Xanten – A German town with “X”

The amphitheatre in the Archeological Park Xanten (APX)

Not far away from Moers is quite an interesting little town called Xanten. Xanten is the only German town beginning with an “X” and thus a good opportunity to finally add an iPhoto album with that letter. The town is situated at the very end of a regional train line. While there are frequent trains, they only leave Xanten once every hour.

Xanten is a town with a history dating back to the Roman empire. Therefore you will not only encounter a lovely old town, but also various buildings left from that age. The old part of town is approximately 10-15 minutes by foot from the station. There was a market going on today and various tourist groups walking the streets.

While there is a bus tour (well, sort of – it’s more like a train-shaped car), everything can be easily reached by foot. It was only photographing the old town, a windmill, the city walls and a church that I went to the tourist office to get a leaflet with directions to the Archeological Park.

The Archeologischer Park Xanten (APX) is built upon the former Roman town Ulpia Traiana. This town was finally given up in the 5th century due to Germanic tribes who just loved wreaking havoc in that area. Parts of the material used to built the town were later used to build Xanten.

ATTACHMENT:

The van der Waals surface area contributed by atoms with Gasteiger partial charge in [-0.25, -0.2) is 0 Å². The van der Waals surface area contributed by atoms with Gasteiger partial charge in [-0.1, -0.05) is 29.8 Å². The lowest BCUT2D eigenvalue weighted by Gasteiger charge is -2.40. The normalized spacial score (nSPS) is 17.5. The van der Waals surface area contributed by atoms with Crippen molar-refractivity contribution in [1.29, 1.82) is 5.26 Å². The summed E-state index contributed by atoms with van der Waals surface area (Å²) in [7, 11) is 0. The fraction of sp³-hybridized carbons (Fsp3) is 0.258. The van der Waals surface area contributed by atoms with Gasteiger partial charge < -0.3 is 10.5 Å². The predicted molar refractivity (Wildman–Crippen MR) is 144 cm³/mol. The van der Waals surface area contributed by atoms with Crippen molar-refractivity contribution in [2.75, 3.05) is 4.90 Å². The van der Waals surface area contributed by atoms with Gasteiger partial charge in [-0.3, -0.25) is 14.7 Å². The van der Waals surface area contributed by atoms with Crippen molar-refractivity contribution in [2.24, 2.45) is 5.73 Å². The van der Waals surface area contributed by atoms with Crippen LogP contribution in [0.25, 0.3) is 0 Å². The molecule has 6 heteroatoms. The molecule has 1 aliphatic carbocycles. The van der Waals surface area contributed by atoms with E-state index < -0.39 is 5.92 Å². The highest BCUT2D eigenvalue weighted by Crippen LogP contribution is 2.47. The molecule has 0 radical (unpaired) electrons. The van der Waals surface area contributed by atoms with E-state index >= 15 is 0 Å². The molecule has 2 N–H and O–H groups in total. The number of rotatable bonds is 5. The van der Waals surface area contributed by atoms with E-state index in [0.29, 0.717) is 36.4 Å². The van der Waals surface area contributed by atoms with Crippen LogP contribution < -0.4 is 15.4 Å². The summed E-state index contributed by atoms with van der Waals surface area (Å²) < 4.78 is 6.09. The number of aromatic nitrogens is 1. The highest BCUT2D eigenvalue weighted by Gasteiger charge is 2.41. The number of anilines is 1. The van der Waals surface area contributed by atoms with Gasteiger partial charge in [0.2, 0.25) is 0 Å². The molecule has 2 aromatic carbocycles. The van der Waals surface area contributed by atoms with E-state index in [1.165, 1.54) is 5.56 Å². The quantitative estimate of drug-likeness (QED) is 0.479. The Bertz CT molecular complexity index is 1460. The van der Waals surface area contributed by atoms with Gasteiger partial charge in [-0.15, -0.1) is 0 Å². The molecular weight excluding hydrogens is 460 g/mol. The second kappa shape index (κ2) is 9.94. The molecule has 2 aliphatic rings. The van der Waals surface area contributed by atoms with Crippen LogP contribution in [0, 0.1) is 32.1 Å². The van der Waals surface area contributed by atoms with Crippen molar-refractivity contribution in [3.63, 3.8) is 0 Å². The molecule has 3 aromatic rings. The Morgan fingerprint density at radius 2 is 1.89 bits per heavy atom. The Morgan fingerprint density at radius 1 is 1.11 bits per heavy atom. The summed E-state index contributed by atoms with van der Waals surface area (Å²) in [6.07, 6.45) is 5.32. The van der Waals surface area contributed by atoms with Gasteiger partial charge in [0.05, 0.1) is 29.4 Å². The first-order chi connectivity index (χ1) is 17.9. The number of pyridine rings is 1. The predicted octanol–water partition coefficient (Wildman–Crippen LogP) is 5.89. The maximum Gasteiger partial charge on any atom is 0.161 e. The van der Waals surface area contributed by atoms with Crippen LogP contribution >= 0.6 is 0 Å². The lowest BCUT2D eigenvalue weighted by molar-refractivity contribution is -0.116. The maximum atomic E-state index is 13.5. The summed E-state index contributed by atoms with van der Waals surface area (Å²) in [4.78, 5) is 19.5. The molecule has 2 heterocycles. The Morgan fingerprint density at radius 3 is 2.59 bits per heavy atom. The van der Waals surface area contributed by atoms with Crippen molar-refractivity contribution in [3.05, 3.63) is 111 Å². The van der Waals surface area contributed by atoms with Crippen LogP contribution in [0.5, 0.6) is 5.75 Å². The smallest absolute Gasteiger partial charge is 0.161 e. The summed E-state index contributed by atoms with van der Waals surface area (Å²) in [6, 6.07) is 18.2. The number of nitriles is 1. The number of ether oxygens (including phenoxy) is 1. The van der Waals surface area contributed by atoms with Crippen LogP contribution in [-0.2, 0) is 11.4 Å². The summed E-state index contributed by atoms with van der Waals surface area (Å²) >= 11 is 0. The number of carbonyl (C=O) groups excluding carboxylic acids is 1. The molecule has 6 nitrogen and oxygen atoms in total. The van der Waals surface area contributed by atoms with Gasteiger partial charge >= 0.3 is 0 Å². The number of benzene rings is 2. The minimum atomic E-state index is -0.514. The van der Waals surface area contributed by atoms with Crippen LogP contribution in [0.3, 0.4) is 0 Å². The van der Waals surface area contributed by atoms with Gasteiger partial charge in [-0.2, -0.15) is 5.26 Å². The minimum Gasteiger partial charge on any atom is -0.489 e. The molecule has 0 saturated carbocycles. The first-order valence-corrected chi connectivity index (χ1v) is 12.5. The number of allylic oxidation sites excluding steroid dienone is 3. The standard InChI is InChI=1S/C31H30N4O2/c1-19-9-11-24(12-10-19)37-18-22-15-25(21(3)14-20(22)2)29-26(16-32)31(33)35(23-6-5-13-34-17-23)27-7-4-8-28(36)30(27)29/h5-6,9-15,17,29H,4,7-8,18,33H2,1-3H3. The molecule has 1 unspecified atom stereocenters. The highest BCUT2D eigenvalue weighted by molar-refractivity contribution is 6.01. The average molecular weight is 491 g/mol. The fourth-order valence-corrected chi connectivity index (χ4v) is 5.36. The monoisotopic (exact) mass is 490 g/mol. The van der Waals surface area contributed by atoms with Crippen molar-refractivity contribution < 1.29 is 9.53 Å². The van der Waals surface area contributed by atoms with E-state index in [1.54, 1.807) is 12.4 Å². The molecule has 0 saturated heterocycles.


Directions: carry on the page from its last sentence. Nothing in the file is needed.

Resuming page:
Harbor temple

Therefore there’s not much remaining from the Roman age. Most buildings are reconstructed, like the harbor temple and amphitheatre. Sometimes the ground walls are still visible. Still, even the reconstructed buildings are an impressive site. Some of the wall towers can be entered and offer a good sight over the the APX.

One thing you will notice when visiting Germany is that they will sometimes ask for your postal code (even in an electronics store!). I haven’t seen any Japanese, so I maybe I was the only tourist from Japan today.

Mia Jaap

Journalist, developer and passionate about Japanese and Korean language. Japan is my #1 country for travelling, penguins my favourite animals.

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